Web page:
Framing contractors need a combination of specialized and general business insurance to meet their needs. This is true whether you work in residential or commercial or if you specialize in new construction, renovations, or repairs. You can buy the coverage you need separately or as part of a framing contractor insurance package.
General Liability Insurance
General liability insurance is the most crucial insurance coverage for any type of business. It covers you if you get sued because of your work. This can include any property damage you cause as well as damages for bodily injuries. General liability insurance also covers the legal costs related to a covered claim whether you successfully defend the claim or not. If your insurance company and attorney decide that it’s prudent to settle even if your liability isn’t certain, your general liability insurance will also kick in.
One key exception from general liability insurance is that it won’t cover your work itself. So if you accidentally put a 2×4 through someone’s window, you would be covered for the cost of fixing the window, but you’re not covered for the expenses you incur if you install a frame incorrectly and have to take it out and replace it.
If you poorly install a frame and it causes a building collapse or other damage, whether your general liability insurance applies is a trickier question. If you’ve purchased your liability insurance as part of a framing contractor package, the policy should be written in a way that you’d be covered for this claim. A general liability insurance policy that’s written for all business types may tell you that this is a professional liability claim that requires a professional liability policy to be covered. This is why it’s important to work with an insurance agent when buying coverage so you can make sure you understand exactly what you need and what you’re buying.
Workers compensation protects your workers if they are injured on the job. It also protects you from having to pay the cost of their lost wages, medical bills, and related expenses after a workplace injury. In Arizona, you generally need to carry workers compensation insurance for any of your employees. This is a legal requirement similar to having to have car insurance to drive. While workers compensation insurance rates are generally set by law, with adjustments for your claims history, you can obtain coverage from any provider, including as a package with your other framing contractor insurance.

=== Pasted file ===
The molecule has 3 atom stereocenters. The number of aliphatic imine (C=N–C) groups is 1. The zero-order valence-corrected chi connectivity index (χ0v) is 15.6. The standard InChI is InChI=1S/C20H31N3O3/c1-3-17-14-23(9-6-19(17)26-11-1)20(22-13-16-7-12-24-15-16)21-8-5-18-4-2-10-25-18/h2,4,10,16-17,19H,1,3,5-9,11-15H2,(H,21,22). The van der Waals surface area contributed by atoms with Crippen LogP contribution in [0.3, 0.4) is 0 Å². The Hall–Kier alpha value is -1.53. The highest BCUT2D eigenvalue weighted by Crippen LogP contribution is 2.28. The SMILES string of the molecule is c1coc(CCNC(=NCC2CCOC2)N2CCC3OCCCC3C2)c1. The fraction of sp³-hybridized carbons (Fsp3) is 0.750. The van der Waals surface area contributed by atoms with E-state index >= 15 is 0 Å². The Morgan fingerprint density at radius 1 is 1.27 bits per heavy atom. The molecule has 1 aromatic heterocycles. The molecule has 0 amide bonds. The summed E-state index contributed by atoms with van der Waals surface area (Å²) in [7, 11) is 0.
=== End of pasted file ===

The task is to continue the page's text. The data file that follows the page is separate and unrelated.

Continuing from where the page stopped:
Commercial Auto Liability Coverage
When you have a work vehicle that you use to bring your tools and materials, you need to have commercial auto liability coverage. This is true even when you use your personal truck or van that you have personal auto insurance on. Personal auto insurance generally excludes claims you make that happened while you were conducting business activities unless you added commercial coverage as well. You should also consider a hired or non-owned commercial auto liability policy for any vehicles that you rent or that your employees drive. If your employee causes an accident while working for you, you could be held liable regardless of whether their personal car insurance applies.
Umbrella insurance gives you expanded liability protection on all of your policies. For example, instead of increasing both your commercial general liability and commercial auto liability limits, you could add on umbrella insurance instead. This usually gives you a more cost-effective way of covering yourself against more significant claims.
Commercial Property Insurance
Commercial property insurance protects your tools, equipment, and material from theft, fire, and other covered causes. Remember that your liability policies cover harm you do to others, so you need property coverage to be able to replace your own business property if something happens.
Builders Risk Insurance
Builders risk insurance is a more specialized and customizable insurance that framing contractors may or may not need. One of the primary uses of builders risk insurance is to cover new construction until the building is ready for occupancy, and the risk of loss passes to the first owner. If you’re not the primary contractor, this risk may not apply to you. Another use of this coverage is covering consequential damages to your client, such as additional expenses or lost income, in the event you aren’t able to complete the project by the deadline.
Do I Have to Have Insurance?
Check local regulations for when you must carry insurance or post a bond to cover potential damages. Any client is also free to require proof of insurance before hiring you and often will. Further, if you choose to go without insurance, you’re taking the risk that a single accident or mistake could result in a lawsuit that puts you out of business or even wipes out your personal savings.
How Much Does Framing Contractor Insurance Cost?
Since framing contractors need multiple types of insurance and have varying insurance needs, there is no fixed cost for framing contractor insurance. You may be able to save money by using a single insurance company for all of your needs.
How Do I Know What Insurance I Need?
The type and amount of insurance you need depends on your risks. If you’re a subcontractor, your needs may be less as the main contractor may carry insurance that covers you for certain parts of the job. If you work on more valuable properties or commercial properties, the potential losses from mistakes are higher, so you may need more insurance. You can work with your insurance agent to evaluate your risks and what insurance you need to cover them.